I just reviewed this conversation and would like to add to it and would like comments from @sagarpreet and @guolivar if possible. About the USEPA AQI: if you look again at the table and formula @sagarpreet posted above you will notice the column for pm2.5 refers to a 24 hr average. If the point is to inform about the current air quality someone might breath in, a 24 hour average based upon the past 24 hours is not useful.Particulate in the past is not what will enter your breathing now. The pm2.5 standard is based upon a 24 hour average and to keep within the context of the standards, against which all the "health" research has been based, the EPA AQI uses an average of the past 12 hours with an estimation (prediction) of the next 12 hours to assess the air NOW. If you are not able to do that prediction part, you will be misappropriating the risk (health) aspect of the formula and possibly misinforming those you want to communicate with. If you are not able to do the prediction part I maintain you should provide information stating you are using a modified and unassessed version of the USEPA AQI. My suspicion is that PurpleAir does not do this prediction part and, as many people do, takes the most current reading or average over a short period of time, and plugs it into the formula in place of the correct 24 hour past and future average.
Whether you use the AQI or particulate density this addresses the color you use and its risk assessment (or actually misappropriation of risk assessment!)
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Thanks for reply :)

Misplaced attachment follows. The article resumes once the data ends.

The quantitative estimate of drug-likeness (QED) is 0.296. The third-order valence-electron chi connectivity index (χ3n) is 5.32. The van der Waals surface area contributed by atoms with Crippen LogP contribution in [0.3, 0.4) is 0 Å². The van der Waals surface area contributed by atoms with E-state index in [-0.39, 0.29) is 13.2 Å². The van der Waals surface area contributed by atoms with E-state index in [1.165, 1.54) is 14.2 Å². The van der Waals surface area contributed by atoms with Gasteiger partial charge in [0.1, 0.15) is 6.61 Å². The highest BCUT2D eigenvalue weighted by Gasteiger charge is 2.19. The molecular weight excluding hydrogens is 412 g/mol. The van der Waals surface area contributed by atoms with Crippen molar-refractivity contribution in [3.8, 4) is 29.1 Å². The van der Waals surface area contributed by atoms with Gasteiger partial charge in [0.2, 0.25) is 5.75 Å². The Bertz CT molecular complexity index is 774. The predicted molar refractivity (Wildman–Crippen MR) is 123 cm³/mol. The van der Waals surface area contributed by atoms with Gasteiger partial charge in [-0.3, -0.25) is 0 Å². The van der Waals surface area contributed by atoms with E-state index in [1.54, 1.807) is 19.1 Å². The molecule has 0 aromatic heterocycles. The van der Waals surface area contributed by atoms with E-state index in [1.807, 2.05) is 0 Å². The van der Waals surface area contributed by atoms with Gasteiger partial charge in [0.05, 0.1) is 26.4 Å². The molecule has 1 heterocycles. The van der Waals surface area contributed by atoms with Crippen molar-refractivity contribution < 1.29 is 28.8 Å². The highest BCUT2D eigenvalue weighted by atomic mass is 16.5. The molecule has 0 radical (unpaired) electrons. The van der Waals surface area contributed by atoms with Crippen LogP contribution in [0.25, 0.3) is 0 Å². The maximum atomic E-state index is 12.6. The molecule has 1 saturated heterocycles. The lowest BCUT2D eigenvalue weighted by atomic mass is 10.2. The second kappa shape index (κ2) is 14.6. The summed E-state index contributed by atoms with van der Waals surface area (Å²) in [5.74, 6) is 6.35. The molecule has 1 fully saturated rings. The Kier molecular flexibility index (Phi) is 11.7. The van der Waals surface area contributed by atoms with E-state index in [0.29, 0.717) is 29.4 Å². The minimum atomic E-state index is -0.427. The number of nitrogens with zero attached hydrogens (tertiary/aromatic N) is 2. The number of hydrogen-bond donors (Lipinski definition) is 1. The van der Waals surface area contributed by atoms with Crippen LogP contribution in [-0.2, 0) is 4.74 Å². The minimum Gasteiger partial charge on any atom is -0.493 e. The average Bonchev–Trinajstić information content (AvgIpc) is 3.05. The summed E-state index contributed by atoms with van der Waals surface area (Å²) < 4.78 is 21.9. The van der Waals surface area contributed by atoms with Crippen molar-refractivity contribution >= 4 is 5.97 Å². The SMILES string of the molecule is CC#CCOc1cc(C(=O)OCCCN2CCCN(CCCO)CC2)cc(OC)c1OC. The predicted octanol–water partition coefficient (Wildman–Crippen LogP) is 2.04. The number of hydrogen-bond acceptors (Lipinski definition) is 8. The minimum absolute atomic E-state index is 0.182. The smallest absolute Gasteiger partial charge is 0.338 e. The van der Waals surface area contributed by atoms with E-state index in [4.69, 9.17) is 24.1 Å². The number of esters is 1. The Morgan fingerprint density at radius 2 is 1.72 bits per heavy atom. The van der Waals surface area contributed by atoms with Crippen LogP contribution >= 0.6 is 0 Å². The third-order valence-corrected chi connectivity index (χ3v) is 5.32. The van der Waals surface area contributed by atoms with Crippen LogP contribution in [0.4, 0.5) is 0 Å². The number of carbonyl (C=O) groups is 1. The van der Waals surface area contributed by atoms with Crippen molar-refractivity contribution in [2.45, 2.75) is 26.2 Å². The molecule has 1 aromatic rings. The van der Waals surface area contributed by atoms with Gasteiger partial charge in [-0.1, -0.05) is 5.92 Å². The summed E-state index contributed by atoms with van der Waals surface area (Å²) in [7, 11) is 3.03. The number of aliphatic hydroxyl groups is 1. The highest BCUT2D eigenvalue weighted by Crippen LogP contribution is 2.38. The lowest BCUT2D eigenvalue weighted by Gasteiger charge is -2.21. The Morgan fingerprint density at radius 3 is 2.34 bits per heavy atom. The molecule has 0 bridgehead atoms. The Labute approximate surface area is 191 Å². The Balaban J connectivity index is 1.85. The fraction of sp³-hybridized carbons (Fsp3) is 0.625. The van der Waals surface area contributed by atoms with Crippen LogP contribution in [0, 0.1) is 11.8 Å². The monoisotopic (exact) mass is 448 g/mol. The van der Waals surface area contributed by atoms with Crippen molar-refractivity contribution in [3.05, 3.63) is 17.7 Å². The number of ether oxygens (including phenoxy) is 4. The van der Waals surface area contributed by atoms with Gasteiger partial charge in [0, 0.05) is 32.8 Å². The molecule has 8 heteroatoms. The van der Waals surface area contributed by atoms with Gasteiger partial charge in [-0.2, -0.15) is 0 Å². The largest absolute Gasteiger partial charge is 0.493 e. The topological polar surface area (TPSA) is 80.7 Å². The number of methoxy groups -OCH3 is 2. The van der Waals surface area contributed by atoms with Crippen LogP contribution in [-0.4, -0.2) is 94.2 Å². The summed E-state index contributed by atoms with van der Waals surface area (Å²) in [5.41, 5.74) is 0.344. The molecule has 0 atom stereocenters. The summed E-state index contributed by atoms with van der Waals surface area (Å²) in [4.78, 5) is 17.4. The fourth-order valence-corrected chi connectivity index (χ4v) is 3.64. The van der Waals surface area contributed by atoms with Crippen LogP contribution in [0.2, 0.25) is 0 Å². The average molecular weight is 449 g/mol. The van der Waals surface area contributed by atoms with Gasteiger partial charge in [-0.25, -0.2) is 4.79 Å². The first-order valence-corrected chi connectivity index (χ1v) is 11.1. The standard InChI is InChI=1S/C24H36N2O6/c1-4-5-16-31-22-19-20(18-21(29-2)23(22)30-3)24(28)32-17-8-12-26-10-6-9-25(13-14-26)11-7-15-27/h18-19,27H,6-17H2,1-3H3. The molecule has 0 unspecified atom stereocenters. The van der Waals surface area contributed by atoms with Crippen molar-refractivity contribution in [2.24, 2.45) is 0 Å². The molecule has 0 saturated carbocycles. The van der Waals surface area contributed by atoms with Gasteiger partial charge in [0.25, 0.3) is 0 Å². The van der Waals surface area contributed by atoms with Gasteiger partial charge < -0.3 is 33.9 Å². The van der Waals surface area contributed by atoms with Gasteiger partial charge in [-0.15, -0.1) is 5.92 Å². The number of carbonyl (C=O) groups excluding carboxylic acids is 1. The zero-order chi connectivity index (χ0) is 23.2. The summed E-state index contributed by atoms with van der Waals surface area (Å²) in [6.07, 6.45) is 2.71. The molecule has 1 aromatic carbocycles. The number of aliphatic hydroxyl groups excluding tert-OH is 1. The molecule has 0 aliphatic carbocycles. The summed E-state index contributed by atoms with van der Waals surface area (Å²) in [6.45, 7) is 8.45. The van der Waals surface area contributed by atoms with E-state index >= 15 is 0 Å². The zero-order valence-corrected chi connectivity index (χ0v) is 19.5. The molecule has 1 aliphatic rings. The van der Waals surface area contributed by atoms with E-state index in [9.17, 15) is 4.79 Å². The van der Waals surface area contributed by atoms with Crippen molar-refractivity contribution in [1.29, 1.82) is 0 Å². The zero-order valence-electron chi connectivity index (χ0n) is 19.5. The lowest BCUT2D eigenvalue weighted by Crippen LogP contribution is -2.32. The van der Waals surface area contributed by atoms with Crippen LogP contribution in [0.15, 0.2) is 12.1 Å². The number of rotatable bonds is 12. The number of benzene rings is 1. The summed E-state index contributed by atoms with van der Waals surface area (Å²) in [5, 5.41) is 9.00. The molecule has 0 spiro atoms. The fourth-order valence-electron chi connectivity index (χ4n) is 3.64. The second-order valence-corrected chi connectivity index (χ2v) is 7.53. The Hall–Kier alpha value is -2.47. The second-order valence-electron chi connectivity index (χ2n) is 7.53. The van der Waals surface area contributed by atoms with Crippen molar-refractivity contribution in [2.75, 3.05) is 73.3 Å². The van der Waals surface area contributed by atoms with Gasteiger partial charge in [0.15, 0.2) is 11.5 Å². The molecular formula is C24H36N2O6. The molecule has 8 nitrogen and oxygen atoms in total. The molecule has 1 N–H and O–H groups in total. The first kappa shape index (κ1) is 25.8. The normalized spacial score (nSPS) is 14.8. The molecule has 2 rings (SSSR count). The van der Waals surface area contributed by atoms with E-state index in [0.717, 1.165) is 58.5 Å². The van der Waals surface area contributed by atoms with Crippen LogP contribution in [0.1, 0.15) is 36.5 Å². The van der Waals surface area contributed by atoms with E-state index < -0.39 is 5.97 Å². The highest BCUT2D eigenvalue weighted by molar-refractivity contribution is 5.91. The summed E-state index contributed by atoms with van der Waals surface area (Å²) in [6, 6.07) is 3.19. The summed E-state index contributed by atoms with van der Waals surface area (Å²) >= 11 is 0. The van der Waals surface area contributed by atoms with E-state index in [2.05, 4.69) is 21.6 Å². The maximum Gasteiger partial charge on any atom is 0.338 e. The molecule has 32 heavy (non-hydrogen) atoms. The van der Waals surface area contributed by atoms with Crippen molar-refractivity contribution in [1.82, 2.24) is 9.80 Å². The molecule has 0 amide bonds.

Yes the unit is in ug/m3 .
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Can someone also help me with this ?
I have 2 options for making heatmap :
1.) Either use global maxima and global minima value (of PM2.5 in ug/m3) to make heat map .
2.) Or to use only the values which are in the current viewport of the map .
This might get rambly because there is no right answer but I'll try to explain why and what then.
The first thing you need to understand is that all AQ indices are designed for COMMUNICATION purposes so the question is not "should I report concentrations or indices?" but rather "what am I trying to communicate?"
There are many indices and all of them serve different purposes.
Some are "regulation" related so they refer to the corresponding regulation limits. These are pollutant dependent so you can have a high index for PM2.5 and a low index for Ozone at the same time which will mean that concentrations of PM2.5 are near or above the standard (whatever that is) while Ozone concentrations are well below the standard.
Now, there is an argument that the standards have very little meaning for the general public as their meaning is unclear and they are defined on many different time bases. So, that's where the "health effect based" indices come in. They try to communicate "risk to people" rather than "state of the air" so a high index value would mean that there is a high risk of a health impact (whatever that may be) with these conditions... that's what the AQI tries to do
In general, if you want people to do somehting, show them something they can understand so AQI's are much more useful for that BUT you need to be VERY careful with the averaging times you're using and you need to be very transparent on where you got the calculations from because if you tell people that their air is OK but it isn't, you're in trouble.
So ... decide what you want to communicate and run with it documenting your sources.